Detroit Pistons head coach and president Stan Van Gundy stands with professional athletes who don’t stand during the national anthem. And he most definitely stands with those who have embraced other forms of protests in recent months.
Van Gundy penned a piece for Time magazine, wherein he praised pro athletes for using their voices and expressing their right to protest. The entire thing is worth a read, but this excerpt is (rightfully) making the rounds:
We should never forget that this country was founded by protesters. Our founding fathers declared independence from Great Britain because they were dissatisfied with the laws and policies that they believed abridged their freedoms. Had they taken the stance that many want our professional athletes to take — to just shut up and honor your country no matter what — we would be living in British colonies. Furthermore, as Dr. Dyson reminded our team, protest has nearly always been the catalyst for meaningful change. And it has always made people uncomfortable. This was true of the abolitionists, the women’s suffrage movement, the civil rights movement and the gay rights movement, all of which shined a bright and needed light on injustice, demanded that our country live up to its stated ideals and produced our most meaningful change. To be sure, they made people feel uncomfortable along the way, but those were the people who needed to feel uncomfortable. People should never be permitted to feel comfortable while trampling the rights of others.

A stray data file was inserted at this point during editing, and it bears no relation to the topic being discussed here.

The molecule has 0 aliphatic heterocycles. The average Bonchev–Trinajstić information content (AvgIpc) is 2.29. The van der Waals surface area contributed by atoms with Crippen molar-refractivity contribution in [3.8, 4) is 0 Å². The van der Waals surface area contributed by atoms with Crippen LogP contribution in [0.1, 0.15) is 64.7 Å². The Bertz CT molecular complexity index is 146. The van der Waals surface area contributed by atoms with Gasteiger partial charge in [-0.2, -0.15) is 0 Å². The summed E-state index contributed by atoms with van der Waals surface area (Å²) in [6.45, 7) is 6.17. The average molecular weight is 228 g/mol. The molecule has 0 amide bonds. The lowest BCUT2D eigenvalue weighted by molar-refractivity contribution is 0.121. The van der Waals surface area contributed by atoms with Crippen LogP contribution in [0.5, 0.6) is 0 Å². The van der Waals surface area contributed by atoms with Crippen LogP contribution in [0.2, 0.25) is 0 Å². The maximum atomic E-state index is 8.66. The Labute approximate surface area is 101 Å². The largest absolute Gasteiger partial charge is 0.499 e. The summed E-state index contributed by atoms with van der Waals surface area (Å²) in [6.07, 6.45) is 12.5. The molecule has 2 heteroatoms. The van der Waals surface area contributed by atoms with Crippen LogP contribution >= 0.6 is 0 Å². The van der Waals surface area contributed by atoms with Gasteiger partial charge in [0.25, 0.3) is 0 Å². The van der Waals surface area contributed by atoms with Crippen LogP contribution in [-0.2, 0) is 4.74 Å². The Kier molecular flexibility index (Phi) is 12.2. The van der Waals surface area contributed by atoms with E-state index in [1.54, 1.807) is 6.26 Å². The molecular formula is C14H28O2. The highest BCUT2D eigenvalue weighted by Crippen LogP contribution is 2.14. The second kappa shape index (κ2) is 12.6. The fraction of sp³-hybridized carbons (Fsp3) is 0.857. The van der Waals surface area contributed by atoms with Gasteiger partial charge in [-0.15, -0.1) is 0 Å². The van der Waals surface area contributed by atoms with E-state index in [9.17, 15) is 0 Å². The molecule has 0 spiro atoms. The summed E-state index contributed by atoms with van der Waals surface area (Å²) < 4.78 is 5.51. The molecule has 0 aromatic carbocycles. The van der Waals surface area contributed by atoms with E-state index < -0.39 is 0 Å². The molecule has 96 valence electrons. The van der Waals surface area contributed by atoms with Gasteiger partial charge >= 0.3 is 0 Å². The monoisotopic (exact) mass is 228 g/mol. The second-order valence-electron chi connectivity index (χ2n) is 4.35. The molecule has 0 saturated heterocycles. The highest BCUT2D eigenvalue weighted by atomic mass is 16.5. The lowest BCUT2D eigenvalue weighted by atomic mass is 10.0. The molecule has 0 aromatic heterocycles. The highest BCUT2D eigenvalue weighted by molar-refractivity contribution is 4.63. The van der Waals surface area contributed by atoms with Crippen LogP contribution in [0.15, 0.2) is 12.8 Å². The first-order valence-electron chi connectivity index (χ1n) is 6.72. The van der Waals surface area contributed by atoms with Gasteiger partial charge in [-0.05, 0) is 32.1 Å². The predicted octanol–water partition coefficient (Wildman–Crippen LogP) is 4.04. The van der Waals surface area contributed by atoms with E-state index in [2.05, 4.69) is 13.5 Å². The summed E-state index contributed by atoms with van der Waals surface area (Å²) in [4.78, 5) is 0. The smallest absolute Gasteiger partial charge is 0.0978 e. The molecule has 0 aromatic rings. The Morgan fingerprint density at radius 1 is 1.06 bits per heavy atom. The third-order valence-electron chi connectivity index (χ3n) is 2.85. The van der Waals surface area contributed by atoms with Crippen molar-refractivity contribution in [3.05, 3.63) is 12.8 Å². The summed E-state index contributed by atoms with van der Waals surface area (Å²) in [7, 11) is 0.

This point is a spectacular one. The outrage over players—specifically in the NFL—exerting one of their inalienable rights is, quite frankly, pathetic. Colin Kaepernick didn’t start some anti-American movement by kneeling for the national anthem. These players aren’t protesting the anthem itself. They’re protesting rampant injustices the country, or they’re protesting in support of their teammates who want to protest such things.
Whether you agree with them or not isn’t the point. You have to respect their right to stand up for what they believe in—to, as Van Gundy explained, put their livelihood on the line for the sake of using their unique platform in support of what they deem the greater good.
Equally important: You cannot move the goal posts on what they’re trying to do. Disagree with their methods if you must. But don’t turn a display aimed at, say, denouncing police brutality against minorities into a contrived act of betrayal.